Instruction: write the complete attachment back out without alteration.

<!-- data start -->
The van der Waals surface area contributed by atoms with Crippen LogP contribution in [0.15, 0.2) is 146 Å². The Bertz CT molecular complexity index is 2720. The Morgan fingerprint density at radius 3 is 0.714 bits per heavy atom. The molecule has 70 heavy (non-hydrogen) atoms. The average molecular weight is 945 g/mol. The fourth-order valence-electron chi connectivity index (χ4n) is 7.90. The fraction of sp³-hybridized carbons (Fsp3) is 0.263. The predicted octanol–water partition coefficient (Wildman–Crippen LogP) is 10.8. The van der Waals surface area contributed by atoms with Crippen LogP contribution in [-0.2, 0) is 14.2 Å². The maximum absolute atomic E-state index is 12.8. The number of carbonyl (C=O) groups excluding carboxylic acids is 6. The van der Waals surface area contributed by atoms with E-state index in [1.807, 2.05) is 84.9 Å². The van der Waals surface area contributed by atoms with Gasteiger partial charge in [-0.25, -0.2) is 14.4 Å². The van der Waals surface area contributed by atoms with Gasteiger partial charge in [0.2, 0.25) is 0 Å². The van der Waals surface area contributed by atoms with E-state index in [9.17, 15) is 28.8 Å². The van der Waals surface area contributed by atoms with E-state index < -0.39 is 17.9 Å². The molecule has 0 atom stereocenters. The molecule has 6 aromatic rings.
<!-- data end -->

The van der Waals surface area contributed by atoms with Crippen LogP contribution in [0.15, 0.2) is 146 Å². The Bertz CT molecular complexity index is 2720. The Morgan fingerprint density at radius 3 is 0.714 bits per heavy atom. The molecule has 70 heavy (non-hydrogen) atoms. The average molecular weight is 945 g/mol. The fourth-order valence-electron chi connectivity index (χ4n) is 7.90. The fraction of sp³-hybridized carbons (Fsp3) is 0.263. The predicted octanol–water partition coefficient (Wildman–Crippen LogP) is 10.8. The van der Waals surface area contributed by atoms with Crippen LogP contribution in [-0.2, 0) is 14.2 Å². The maximum absolute atomic E-state index is 12.8. The number of carbonyl (C=O) groups excluding carboxylic acids is 6. The van der Waals surface area contributed by atoms with E-state index in [1.807, 2.05) is 84.9 Å². The van der Waals surface area contributed by atoms with Gasteiger partial charge in [-0.25, -0.2) is 14.4 Å². The van der Waals surface area contributed by atoms with Gasteiger partial charge in [0.2, 0.25) is 0 Å². The van der Waals surface area contributed by atoms with E-state index in [9.17, 15) is 28.8 Å². The van der Waals surface area contributed by atoms with E-state index < -0.39 is 17.9 Å². The molecule has 0 atom stereocenters. The molecule has 6 aromatic rings.